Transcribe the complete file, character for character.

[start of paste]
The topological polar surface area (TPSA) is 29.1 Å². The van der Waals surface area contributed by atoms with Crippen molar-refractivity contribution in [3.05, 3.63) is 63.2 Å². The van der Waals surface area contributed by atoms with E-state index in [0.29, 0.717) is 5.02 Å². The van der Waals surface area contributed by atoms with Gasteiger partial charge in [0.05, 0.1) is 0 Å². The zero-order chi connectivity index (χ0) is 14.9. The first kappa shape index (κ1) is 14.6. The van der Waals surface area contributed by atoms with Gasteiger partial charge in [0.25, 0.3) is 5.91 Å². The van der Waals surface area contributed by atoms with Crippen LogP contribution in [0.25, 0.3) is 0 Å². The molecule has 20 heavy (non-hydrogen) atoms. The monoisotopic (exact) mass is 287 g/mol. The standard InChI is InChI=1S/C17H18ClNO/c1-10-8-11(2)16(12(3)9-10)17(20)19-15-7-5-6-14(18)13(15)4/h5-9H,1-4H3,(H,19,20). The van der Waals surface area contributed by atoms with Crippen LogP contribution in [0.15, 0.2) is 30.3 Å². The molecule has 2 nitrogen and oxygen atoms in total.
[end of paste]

The topological polar surface area (TPSA) is 29.1 Å². The van der Waals surface area contributed by atoms with Crippen molar-refractivity contribution in [3.05, 3.63) is 63.2 Å². The van der Waals surface area contributed by atoms with E-state index in [0.29, 0.717) is 5.02 Å². The van der Waals surface area contributed by atoms with Gasteiger partial charge in [0.05, 0.1) is 0 Å². The zero-order chi connectivity index (χ0) is 14.9. The first kappa shape index (κ1) is 14.6. The van der Waals surface area contributed by atoms with Gasteiger partial charge in [0.25, 0.3) is 5.91 Å². The van der Waals surface area contributed by atoms with Crippen LogP contribution in [0.25, 0.3) is 0 Å². The molecule has 20 heavy (non-hydrogen) atoms. The monoisotopic (exact) mass is 287 g/mol. The standard InChI is InChI=1S/C17H18ClNO/c1-10-8-11(2)16(12(3)9-10)17(20)19-15-7-5-6-14(18)13(15)4/h5-9H,1-4H3,(H,19,20). The van der Waals surface area contributed by atoms with Crippen LogP contribution in [0.15, 0.2) is 30.3 Å². The molecule has 2 nitrogen and oxygen atoms in total.